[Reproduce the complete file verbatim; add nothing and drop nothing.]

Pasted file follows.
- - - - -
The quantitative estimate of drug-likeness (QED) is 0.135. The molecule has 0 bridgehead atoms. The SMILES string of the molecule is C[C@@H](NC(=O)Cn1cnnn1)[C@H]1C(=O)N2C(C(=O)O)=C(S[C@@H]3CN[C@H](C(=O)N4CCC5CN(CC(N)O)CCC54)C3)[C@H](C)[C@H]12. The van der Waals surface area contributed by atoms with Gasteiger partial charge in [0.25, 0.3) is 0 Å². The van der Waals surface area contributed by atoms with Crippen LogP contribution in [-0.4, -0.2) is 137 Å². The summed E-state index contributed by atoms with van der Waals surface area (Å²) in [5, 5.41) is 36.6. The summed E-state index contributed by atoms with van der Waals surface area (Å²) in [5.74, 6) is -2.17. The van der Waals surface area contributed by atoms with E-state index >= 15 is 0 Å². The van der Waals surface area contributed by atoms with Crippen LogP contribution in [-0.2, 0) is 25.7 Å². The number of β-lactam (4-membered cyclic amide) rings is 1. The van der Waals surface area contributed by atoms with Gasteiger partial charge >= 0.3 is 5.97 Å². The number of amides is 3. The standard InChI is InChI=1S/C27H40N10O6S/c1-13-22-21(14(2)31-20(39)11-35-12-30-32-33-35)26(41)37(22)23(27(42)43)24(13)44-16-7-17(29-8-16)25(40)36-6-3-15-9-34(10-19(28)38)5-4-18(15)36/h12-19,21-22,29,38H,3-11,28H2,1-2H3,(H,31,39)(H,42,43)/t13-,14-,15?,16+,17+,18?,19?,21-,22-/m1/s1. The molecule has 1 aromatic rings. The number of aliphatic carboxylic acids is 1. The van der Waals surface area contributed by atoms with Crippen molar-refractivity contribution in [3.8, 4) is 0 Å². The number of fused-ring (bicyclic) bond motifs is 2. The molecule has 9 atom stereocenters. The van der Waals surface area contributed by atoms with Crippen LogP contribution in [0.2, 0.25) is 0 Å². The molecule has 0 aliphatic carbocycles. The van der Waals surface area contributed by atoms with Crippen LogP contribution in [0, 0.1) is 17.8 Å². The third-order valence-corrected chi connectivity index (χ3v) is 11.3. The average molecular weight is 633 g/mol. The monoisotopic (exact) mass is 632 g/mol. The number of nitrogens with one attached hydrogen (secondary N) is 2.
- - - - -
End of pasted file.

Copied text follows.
The quantitative estimate of drug-likeness (QED) is 0.135. The molecule has 0 bridgehead atoms. The SMILES string of the molecule is C[C@@H](NC(=O)Cn1cnnn1)[C@H]1C(=O)N2C(C(=O)O)=C(S[C@@H]3CN[C@H](C(=O)N4CCC5CN(CC(N)O)CCC54)C3)[C@H](C)[C@H]12. The van der Waals surface area contributed by atoms with Gasteiger partial charge in [0.25, 0.3) is 0 Å². The van der Waals surface area contributed by atoms with Crippen LogP contribution in [-0.4, -0.2) is 137 Å². The summed E-state index contributed by atoms with van der Waals surface area (Å²) in [5, 5.41) is 36.6. The summed E-state index contributed by atoms with van der Waals surface area (Å²) in [5.74, 6) is -2.17. The van der Waals surface area contributed by atoms with E-state index >= 15 is 0 Å². The van der Waals surface area contributed by atoms with Crippen LogP contribution in [-0.2, 0) is 25.7 Å². The number of β-lactam (4-membered cyclic amide) rings is 1. The van der Waals surface area contributed by atoms with Gasteiger partial charge >= 0.3 is 5.97 Å². The number of amides is 3. The standard InChI is InChI=1S/C27H40N10O6S/c1-13-22-21(14(2)31-20(39)11-35-12-30-32-33-35)26(41)37(22)23(27(42)43)24(13)44-16-7-17(29-8-16)25(40)36-6-3-15-9-34(10-19(28)38)5-4-18(15)36/h12-19,21-22,29,38H,3-11,28H2,1-2H3,(H,31,39)(H,42,43)/t13-,14-,15?,16+,17+,18?,19?,21-,22-/m1/s1. The molecule has 1 aromatic rings. The number of aliphatic carboxylic acids is 1. The van der Waals surface area contributed by atoms with Crippen molar-refractivity contribution in [3.8, 4) is 0 Å². The number of fused-ring (bicyclic) bond motifs is 2. The molecule has 9 atom stereocenters. The van der Waals surface area contributed by atoms with Crippen LogP contribution in [0.2, 0.25) is 0 Å². The molecule has 0 aliphatic carbocycles. The van der Waals surface area contributed by atoms with Crippen LogP contribution in [0, 0.1) is 17.8 Å². The third-order valence-corrected chi connectivity index (χ3v) is 11.3. The average molecular weight is 633 g/mol. The monoisotopic (exact) mass is 632 g/mol. The number of nitrogens with one attached hydrogen (secondary N) is 2.